B-3 luminary

In 2016, Dr. Lonnie Smith recorded his first album for the Blue Note label since 1970. This year, he's already been awarded an NEA Jazz Masters Fellowship and celebrated his 75th birthday. Onstage, usually in a trio setting that includes guitarist Jonathan Kreisberg, he's been supplementing his classically funky B-3 organ grooves with a synthesizer, and playing everything from standards to Paul Simon, with albums of Jimi Hendrix and Beck tunes also in his catalog. If the trademark swelling resonance from his organ doesn't get you, the grooves will. (7 p.m. Wed., Dakota Jazz Club, Mpls. $35-$45, dakotacooks.com)

Heir to Professor Longhair

There is a New Orleans tradition of traipsing the ivories in a manner that mashes blues and jazz into an irresistibly danceable gumbo. It's been passed down from Jelly Roll Morton to Professor Longhair and currently resides with Henry Butler as much as anyone. Butler's Jambalaya Band is a feisty quartet that includes fine vocals and electric guitar riffs, but Butler's spry piano chords and phrases remain the riveting attraction. (7 & 9 p.m. Fri., Dakota, $25-$35, dakotacooks.com)

Kind of blue

Joan Hutton is a composer, teacher and multi-reedist who has assembled a quintet (the Joan Hutton Jazz Project) that's just right for the "All Originals" series at Studio Z. Her songs are reminiscent of vintage Blue Note albums with their swinging choruses and the compelling harmonies that arise when you blend Hutton's bass clarinet with David Milne's flute. (On other tunes they both play sax.) Women lead the rhythm section, with bassist Joan Griffith alongside Jendeen Forberg on drums and pianist Jesse Mueller rounding out the band. (8 p.m. Fri., Studio Z, St. Paul. $10, studiozstpaul.com)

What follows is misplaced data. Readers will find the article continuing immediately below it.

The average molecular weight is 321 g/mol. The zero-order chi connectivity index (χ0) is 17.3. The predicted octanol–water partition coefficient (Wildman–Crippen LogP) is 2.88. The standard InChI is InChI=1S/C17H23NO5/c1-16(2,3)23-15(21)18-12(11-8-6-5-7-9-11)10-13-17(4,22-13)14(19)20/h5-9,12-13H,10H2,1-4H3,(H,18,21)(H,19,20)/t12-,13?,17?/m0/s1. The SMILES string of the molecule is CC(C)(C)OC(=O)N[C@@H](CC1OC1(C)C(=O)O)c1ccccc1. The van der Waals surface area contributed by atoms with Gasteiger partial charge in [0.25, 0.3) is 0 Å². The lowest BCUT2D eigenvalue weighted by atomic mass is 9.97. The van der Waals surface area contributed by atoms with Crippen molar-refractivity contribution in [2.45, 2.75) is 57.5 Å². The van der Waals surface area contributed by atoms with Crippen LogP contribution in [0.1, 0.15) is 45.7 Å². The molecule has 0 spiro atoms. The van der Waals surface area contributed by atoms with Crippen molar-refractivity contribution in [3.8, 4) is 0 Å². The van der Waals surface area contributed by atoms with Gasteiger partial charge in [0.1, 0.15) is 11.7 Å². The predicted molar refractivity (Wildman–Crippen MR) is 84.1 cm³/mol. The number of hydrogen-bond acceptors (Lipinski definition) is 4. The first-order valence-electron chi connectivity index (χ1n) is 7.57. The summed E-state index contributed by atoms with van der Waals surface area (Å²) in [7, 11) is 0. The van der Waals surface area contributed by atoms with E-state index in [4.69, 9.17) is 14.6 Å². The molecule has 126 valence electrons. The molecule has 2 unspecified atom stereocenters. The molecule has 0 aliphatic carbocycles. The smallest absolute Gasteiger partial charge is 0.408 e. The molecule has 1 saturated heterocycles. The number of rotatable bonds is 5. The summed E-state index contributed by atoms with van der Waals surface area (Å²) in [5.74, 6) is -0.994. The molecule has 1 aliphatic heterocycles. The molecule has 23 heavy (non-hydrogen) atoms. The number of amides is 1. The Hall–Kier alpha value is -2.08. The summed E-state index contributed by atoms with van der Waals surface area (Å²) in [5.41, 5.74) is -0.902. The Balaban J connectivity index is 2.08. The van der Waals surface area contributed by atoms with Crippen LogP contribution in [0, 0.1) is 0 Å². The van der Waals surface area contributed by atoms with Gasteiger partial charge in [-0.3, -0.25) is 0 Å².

King flush

Drummer Dave King certainly has fun with his stardom. Every week finds King with another killer ensemble and this week it's a trio with saxophonist George Cartwright — a nationally known "free jazz" bandleader of groups from Curlew in the '70s to his current Smashing Carp — and the ever agile and astute bassist Josh Granowski. The John Devine Quartet opens at 7. (8:30 p.m. Sat., Black Dog, $10 donation, saturday nightjazzattheblackdog.info)

Pickers unite

Kaki King is an original thinker whose upcoming record adapts her solo guitar compositions for chamber orchestra. Her work in various media helps propel her solo project, "The Neck Is a Bridge to the Body," that flashes images across her acoustic guitar. But at the Dakota she'll team up with another fleet-fingered picker, Derek Gripper, a guitarist steeped in Indian Carnatic and Brazilian music who has adapted the guitar to pieces for African kora. King and Gripper are a fascinating duo, brimming with bold scholarship and idiosyncratic taste and innovation. (7 p.m. Tue., Dakota, $35-$45, dakotacooks.com)